Featured Article

Mount Vernon school made of ‘high-tech' wood opens

Mount Vernon school made of ‘high-tech’ wood opens

A Mount Vernon elementary school built with a high-tech wood product opened recently. Fifth grader Valeria Alvarez is sad she’ll be missing out. She’s graduating from Jefferson Elementary and won’t be able to hit the books in one of the new classrooms on campus.

Continue

Top Articles

Mass timber: The next great disruption of construction, wood products industries

The seeds of Andrew Waugh’s great disruption were planted in 2003. “Back then, people were saying we could ‘fix’ climate change by putting a solar panel on top of everything we built,” he remembered. “But we knew that wasn’t even close to enough.”

Continue

PG&E turns dead trees into renewable energy

In response to California’s ongoing tree mortality crisis and increased wildfire threat, Pacific Gas and Electric Co. is working with local communities and power generators to dispose of dead tree debris and turn it into renewable energy. PG&E is operating sorting and chipping yards in eight counties hard hit by tree mortality to prepare the dead tree debris for use in biomass generation facilities. The two newest sites recently opened in Placer and Nevada counties.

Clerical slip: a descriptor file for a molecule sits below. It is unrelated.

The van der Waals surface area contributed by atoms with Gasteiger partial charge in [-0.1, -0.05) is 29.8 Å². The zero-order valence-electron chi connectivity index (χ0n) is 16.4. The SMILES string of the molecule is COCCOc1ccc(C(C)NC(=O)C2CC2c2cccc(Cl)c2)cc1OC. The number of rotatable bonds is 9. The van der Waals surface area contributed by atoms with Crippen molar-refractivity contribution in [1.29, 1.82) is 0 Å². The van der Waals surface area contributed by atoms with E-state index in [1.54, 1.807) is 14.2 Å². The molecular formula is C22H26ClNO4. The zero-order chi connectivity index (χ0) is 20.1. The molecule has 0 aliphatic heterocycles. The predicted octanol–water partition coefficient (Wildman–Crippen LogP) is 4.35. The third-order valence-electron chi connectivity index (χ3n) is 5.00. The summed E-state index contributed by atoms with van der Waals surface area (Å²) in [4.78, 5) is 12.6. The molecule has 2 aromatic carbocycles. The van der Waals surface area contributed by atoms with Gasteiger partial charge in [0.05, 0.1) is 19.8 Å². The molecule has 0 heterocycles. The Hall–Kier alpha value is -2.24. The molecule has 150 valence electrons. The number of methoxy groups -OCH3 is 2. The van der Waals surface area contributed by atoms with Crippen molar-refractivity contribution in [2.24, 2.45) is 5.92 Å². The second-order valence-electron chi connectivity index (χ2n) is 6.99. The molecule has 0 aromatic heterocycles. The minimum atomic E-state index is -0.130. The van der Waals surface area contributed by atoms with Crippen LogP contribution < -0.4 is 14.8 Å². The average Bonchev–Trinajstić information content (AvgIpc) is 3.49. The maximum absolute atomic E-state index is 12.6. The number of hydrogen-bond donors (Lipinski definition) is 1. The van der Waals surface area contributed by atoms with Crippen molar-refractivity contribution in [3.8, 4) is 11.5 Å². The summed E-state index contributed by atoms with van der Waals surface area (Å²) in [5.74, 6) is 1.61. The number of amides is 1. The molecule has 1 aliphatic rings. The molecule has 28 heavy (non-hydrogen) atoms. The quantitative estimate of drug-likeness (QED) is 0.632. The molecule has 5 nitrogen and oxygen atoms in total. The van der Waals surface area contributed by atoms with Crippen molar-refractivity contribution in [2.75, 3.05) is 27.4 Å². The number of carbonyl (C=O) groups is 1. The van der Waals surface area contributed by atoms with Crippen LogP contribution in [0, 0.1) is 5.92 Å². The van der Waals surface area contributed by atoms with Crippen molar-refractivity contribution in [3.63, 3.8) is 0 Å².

Continue

Oregon pushes for wooden skyscrapers to revive timber industry

For Oregon, cross-laminated timber represents a chance to use a robust urban economy to revive the moribund wood products industry. It’s rare that a governor shows up to celebrate a new condo tower. But this one’s made of wood, and that’s a bigger deal than it seems.

Continue

Mass timber requires sustainably managed forests

At the International Mass Timber Conference last month in Portland, Jason McLennan of McLennan Design, the architect who designed the Bullitt Center in Seattle and the creator of the stringent green building certification the Living Building Challenge, gave a keynote address. In his speech, he stated that he believes we are at a tipping point where wood construction will take over the commercial building industry much the way the automobile replaced the horse and buggy in the early 20th century. But there is a catch. Jason says that for this to happen, architects need to know that forest management practices are sustainable. For general information on mass timber construction in Oregon, review recent and future blogs by Director of Forest Products Timm Locke. For a discussion of whether Oregon forests are being sustainably managed, read on.

Continue